Anyone knows how to collect room angle with dynamo?
I am trying to get length and width of room. For tagging.
I am creating bounding box with room geometry then cuboid.
I will upload my script by tomorrow.
The object you’ve labeled as ‘BoundingBox’ is actually the room element. Bounding boxes do not show up angled - by definition they are always on the global coordinate system.
Thanks for reply @JacobSmall .
I have converted bounding box to geometry. But any suggestions for getting angle. Or can we rotate cuboid with same size and angle of bounding box?
At last I need to create cuboid and get length and width.
In cases shown above maybe it is easier to collect room boundaries and then check the direction of the first one’s curve? (angle to Vector(1,0,0) for instance).
Can you give an example?
One possible method:
- Room.Boundaries in the clockwork package (or similar - you have options in many packages here) to get the bounding curves.
- Convert any arcs / splines / not-a-line to aline or lines by your method of choice (line by best fit through 3 equally spaced points is one option).
- Then convert the lines to a vector.
- Then adjust all the vectors by rotating them so they are within the XY positive quadrants.
- Then find the angle from the global X axis to each vector.
- Then round those values off to the desired tolerance.
- Then group the values.
- Pull the length of each vector.
- Sum the values.
- The one with the most is Most likely your primary angle (see note below).
- Then rotate all the original curves by The inverse of that value (so you are parallel to the X axis with at least some of your walls, and some being perpendicular, and others (which aren’t on the primary angle) will nkt Align to anything.
- Then put a bounding box around that.
- You can now pull the X and Y measurements of the bounding box.
When this should work for most rooms/spaces (Including all the ones you show above), but know that space is generally Inconsistent and non-conforming. As such you might want to test other methods as well. Off the top of my head some other options would be:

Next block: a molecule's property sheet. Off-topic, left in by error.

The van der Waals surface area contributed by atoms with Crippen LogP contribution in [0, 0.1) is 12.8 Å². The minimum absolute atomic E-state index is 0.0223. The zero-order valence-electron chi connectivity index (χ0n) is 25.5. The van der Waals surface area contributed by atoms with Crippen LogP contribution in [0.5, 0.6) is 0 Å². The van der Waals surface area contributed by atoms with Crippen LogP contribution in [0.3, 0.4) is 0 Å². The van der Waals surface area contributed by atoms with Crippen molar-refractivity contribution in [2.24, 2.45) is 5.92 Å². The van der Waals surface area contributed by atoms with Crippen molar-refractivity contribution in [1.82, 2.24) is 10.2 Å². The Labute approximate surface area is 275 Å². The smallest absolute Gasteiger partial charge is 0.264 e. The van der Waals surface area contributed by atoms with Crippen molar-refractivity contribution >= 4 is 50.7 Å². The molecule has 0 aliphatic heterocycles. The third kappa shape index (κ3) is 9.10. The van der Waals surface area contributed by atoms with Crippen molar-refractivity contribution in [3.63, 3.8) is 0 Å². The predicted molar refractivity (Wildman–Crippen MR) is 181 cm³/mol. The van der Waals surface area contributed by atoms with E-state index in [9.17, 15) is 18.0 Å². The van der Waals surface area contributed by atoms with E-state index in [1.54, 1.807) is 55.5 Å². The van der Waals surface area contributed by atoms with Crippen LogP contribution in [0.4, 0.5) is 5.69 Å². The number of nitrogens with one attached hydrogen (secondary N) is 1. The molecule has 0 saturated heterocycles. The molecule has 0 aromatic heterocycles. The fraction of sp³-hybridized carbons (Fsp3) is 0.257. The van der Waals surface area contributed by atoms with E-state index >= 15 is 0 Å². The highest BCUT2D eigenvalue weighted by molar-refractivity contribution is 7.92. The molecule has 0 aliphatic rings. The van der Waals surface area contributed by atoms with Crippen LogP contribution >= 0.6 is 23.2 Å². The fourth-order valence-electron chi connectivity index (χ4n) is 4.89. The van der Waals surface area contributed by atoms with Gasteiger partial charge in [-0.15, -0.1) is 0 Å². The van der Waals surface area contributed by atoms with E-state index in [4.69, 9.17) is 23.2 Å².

- Working with the most common angle by count.
- Working with the average angle
- Working with the longest overall curve
Oddly enough NONE of the options I list above work for the hotel room I am currently in as it’s just too oddOh shaped (it’s one of those rooms at an angle in the hallway so I have no parallel walls, and the longest is the off-axis one along the bathroom), so you may want to test for a complete non-conformance and tell the designer to manually add those ones.
Dear @JacobSmall again thank you very much for guiding me.
i think i have done this Script.
files are below.
Revit : 2019
i have tried my best to complete this.
can you please check once if its correct or not.
just Dynamo preview is not match with Results in Revit Don’t know Why(Blue Lines in Revit).
still i am beginner in Dynamo. so what are your suggestions for This.
I am at a conference all week and will have some significant ‘catch up’ to do on my return. Remind me next week if you haven’t heard from me first.
hi @JacobSmall Reminder.
Thanks for the reminder.
Took a look at yours and the lack of documentation made it hard for me to wrap my head around which direction you took, so I started fresh based on my original idea. Hope you don’t mind.
Instead of using vector rotation I took the angle tangent vector at the midpoint and found the angle with the X axis about the global Z, and then used a modulo function to find how far off 90 degrees each value was. This gave me the ‘set to one quadrant’ in one function (I did wrap it in a Math.Round though).
I then grouped the curves, summed the lengths, and found the longest to get the ‘most common angle’ within the room. Rotating the entire polycurve and use that to set the boundingbox from which you can pull the X and Y dimensions which become the parameter values for length and width is pretty straightforward from there.
The result got every one of your dimensions correctly and a few of my own tests too.
Give it a shot rebuilding and let me know if you have questions and I’ll do my best to get you a response.
Dear @JacobSmall , Thank you very much for giving your time.
and yes your method is very easy to learn.
and best thing is we didn’t use any Custom Nodes
i understand all process. just one i didn’t get first Code block with List.Clean i have tried with only nodes but didn’t understand how to use nodes to get same result as yours.
and here Final Dyn file if someone needs.
ROOM With Length & Width.dyn (52.7 KB)
This is what I strive for in my posts like this. I tend to stick to out of the box nodes where I can do anyone with Dynamo installed can follow along. It’s really good to hear this so thanks.
That is another way to filter a list using design script, leveraging a List.Clean method and an of statement. In plain English it is doing this:
If the area of the room is greater than 0 return the room and if not return null. When you’re done clean the list of items by discarding any null values or empty lists.
Alternatively You can use a
Room.Area node, and a
> node to get a boolean for each room having an area greater than 0. Then use a
List.FilterByBoolMask node to filter out items with areas that are not larger than 0.
Now I get it I will definitely try.
Thanks for your help.
I think we can close this Topic.
See you in another Topic.